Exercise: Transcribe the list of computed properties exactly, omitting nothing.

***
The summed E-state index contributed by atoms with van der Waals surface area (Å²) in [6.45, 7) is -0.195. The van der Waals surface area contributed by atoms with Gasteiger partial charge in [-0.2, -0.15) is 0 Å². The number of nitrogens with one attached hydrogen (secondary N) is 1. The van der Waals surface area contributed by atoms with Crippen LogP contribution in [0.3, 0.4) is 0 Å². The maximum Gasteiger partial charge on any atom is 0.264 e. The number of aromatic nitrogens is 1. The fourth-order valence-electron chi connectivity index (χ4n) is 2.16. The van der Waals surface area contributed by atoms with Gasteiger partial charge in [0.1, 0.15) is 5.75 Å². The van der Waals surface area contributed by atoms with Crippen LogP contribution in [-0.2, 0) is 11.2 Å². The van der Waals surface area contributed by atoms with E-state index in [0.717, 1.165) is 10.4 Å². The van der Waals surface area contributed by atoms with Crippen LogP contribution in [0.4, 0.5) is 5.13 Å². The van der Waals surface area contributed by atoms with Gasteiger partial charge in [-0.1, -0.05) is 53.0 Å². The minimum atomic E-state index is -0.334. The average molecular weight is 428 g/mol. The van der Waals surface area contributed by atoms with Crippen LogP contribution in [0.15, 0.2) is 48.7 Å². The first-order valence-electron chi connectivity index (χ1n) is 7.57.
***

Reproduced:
The summed E-state index contributed by atoms with van der Waals surface area (Å²) in [6.45, 7) is -0.195. The van der Waals surface area contributed by atoms with Gasteiger partial charge in [-0.2, -0.15) is 0 Å². The number of nitrogens with one attached hydrogen (secondary N) is 1. The van der Waals surface area contributed by atoms with Crippen LogP contribution in [0.3, 0.4) is 0 Å². The maximum Gasteiger partial charge on any atom is 0.264 e. The number of aromatic nitrogens is 1. The fourth-order valence-electron chi connectivity index (χ4n) is 2.16. The van der Waals surface area contributed by atoms with Gasteiger partial charge in [0.1, 0.15) is 5.75 Å². The van der Waals surface area contributed by atoms with Crippen LogP contribution in [-0.2, 0) is 11.2 Å². The van der Waals surface area contributed by atoms with E-state index in [0.717, 1.165) is 10.4 Å². The van der Waals surface area contributed by atoms with Crippen LogP contribution in [0.4, 0.5) is 5.13 Å². The van der Waals surface area contributed by atoms with Gasteiger partial charge in [-0.1, -0.05) is 53.0 Å². The minimum atomic E-state index is -0.334. The average molecular weight is 428 g/mol. The van der Waals surface area contributed by atoms with Crippen LogP contribution in [0.15, 0.2) is 48.7 Å². The first-order valence-electron chi connectivity index (χ1n) is 7.57.